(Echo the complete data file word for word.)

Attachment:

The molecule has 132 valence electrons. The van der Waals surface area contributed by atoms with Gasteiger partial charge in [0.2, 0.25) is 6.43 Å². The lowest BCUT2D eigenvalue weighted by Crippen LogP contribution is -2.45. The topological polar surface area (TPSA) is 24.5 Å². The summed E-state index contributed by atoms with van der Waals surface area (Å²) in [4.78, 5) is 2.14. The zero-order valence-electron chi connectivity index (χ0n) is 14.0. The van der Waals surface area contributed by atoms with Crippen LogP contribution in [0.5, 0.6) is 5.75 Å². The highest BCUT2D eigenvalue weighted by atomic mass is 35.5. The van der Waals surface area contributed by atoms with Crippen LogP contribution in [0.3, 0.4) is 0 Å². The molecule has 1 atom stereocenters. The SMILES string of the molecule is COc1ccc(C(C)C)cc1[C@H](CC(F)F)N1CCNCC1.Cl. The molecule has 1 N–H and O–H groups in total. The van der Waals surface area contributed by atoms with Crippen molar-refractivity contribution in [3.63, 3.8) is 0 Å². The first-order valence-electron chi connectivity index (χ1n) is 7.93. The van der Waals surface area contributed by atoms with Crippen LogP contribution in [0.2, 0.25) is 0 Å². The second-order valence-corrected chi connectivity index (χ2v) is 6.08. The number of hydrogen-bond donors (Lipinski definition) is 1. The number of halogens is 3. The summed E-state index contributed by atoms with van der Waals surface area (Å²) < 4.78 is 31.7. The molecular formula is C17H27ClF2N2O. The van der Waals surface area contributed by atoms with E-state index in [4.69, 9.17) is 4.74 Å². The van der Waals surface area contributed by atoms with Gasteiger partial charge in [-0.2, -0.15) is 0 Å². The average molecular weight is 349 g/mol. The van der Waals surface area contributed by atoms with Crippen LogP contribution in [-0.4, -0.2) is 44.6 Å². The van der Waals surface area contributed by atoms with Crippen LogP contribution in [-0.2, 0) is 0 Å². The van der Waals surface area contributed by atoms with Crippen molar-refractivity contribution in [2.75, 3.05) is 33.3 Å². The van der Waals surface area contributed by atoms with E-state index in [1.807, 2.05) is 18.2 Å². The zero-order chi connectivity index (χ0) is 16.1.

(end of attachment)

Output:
The molecule has 132 valence electrons. The van der Waals surface area contributed by atoms with Gasteiger partial charge in [0.2, 0.25) is 6.43 Å². The lowest BCUT2D eigenvalue weighted by Crippen LogP contribution is -2.45. The topological polar surface area (TPSA) is 24.5 Å². The summed E-state index contributed by atoms with van der Waals surface area (Å²) in [4.78, 5) is 2.14. The zero-order valence-electron chi connectivity index (χ0n) is 14.0. The van der Waals surface area contributed by atoms with Crippen LogP contribution in [0.5, 0.6) is 5.75 Å². The highest BCUT2D eigenvalue weighted by atomic mass is 35.5. The van der Waals surface area contributed by atoms with Crippen LogP contribution in [0.3, 0.4) is 0 Å². The molecule has 1 atom stereocenters. The SMILES string of the molecule is COc1ccc(C(C)C)cc1[C@H](CC(F)F)N1CCNCC1.Cl. The molecule has 1 N–H and O–H groups in total. The van der Waals surface area contributed by atoms with Crippen molar-refractivity contribution in [3.63, 3.8) is 0 Å². The first-order valence-electron chi connectivity index (χ1n) is 7.93. The van der Waals surface area contributed by atoms with Crippen LogP contribution in [0.2, 0.25) is 0 Å². The second-order valence-corrected chi connectivity index (χ2v) is 6.08. The number of hydrogen-bond donors (Lipinski definition) is 1. The number of halogens is 3. The summed E-state index contributed by atoms with van der Waals surface area (Å²) < 4.78 is 31.7. The molecular formula is C17H27ClF2N2O. The van der Waals surface area contributed by atoms with E-state index in [4.69, 9.17) is 4.74 Å². The van der Waals surface area contributed by atoms with Gasteiger partial charge in [-0.2, -0.15) is 0 Å². The average molecular weight is 349 g/mol. The van der Waals surface area contributed by atoms with Crippen LogP contribution in [-0.4, -0.2) is 44.6 Å². The van der Waals surface area contributed by atoms with Crippen LogP contribution in [-0.2, 0) is 0 Å². The van der Waals surface area contributed by atoms with Crippen molar-refractivity contribution in [2.75, 3.05) is 33.3 Å². The van der Waals surface area contributed by atoms with E-state index in [1.807, 2.05) is 18.2 Å². The zero-order chi connectivity index (χ0) is 16.1.